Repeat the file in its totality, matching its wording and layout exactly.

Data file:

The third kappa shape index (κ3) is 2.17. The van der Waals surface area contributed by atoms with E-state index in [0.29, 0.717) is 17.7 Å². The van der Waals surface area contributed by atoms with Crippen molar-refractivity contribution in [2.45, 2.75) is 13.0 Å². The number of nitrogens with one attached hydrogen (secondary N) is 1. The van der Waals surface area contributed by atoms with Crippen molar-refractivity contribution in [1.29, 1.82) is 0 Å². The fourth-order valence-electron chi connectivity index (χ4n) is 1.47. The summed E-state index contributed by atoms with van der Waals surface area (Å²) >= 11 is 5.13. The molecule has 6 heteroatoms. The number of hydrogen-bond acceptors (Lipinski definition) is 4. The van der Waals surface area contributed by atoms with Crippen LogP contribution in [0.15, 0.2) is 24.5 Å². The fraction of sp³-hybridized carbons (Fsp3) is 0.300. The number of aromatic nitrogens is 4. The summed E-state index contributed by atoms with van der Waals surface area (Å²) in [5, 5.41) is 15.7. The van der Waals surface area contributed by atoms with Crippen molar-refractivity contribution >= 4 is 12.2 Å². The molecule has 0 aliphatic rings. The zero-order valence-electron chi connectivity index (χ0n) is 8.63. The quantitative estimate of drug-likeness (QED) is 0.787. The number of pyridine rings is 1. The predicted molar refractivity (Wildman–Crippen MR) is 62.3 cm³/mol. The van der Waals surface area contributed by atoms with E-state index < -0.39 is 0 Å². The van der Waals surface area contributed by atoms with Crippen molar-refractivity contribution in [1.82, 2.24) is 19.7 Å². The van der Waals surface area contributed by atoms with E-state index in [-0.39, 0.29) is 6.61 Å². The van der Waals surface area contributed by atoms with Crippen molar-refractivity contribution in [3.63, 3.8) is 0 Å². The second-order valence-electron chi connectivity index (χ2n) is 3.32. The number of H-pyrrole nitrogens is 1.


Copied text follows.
The third kappa shape index (κ3) is 2.17. The van der Waals surface area contributed by atoms with E-state index in [0.29, 0.717) is 17.7 Å². The van der Waals surface area contributed by atoms with Crippen molar-refractivity contribution in [2.45, 2.75) is 13.0 Å². The number of nitrogens with one attached hydrogen (secondary N) is 1. The van der Waals surface area contributed by atoms with Crippen molar-refractivity contribution in [1.29, 1.82) is 0 Å². The fourth-order valence-electron chi connectivity index (χ4n) is 1.47. The summed E-state index contributed by atoms with van der Waals surface area (Å²) >= 11 is 5.13. The molecule has 6 heteroatoms. The number of hydrogen-bond acceptors (Lipinski definition) is 4. The van der Waals surface area contributed by atoms with Crippen LogP contribution in [0.15, 0.2) is 24.5 Å². The fraction of sp³-hybridized carbons (Fsp3) is 0.300. The number of aromatic nitrogens is 4. The summed E-state index contributed by atoms with van der Waals surface area (Å²) in [5, 5.41) is 15.7. The van der Waals surface area contributed by atoms with Crippen molar-refractivity contribution >= 4 is 12.2 Å². The molecule has 0 aliphatic rings. The zero-order valence-electron chi connectivity index (χ0n) is 8.63. The quantitative estimate of drug-likeness (QED) is 0.787. The number of pyridine rings is 1. The predicted molar refractivity (Wildman–Crippen MR) is 62.3 cm³/mol. The van der Waals surface area contributed by atoms with E-state index < -0.39 is 0 Å². The van der Waals surface area contributed by atoms with Crippen molar-refractivity contribution in [1.82, 2.24) is 19.7 Å². The van der Waals surface area contributed by atoms with E-state index in [-0.39, 0.29) is 6.61 Å². The van der Waals surface area contributed by atoms with Crippen molar-refractivity contribution in [3.63, 3.8) is 0 Å². The second-order valence-electron chi connectivity index (χ2n) is 3.32. The number of H-pyrrole nitrogens is 1.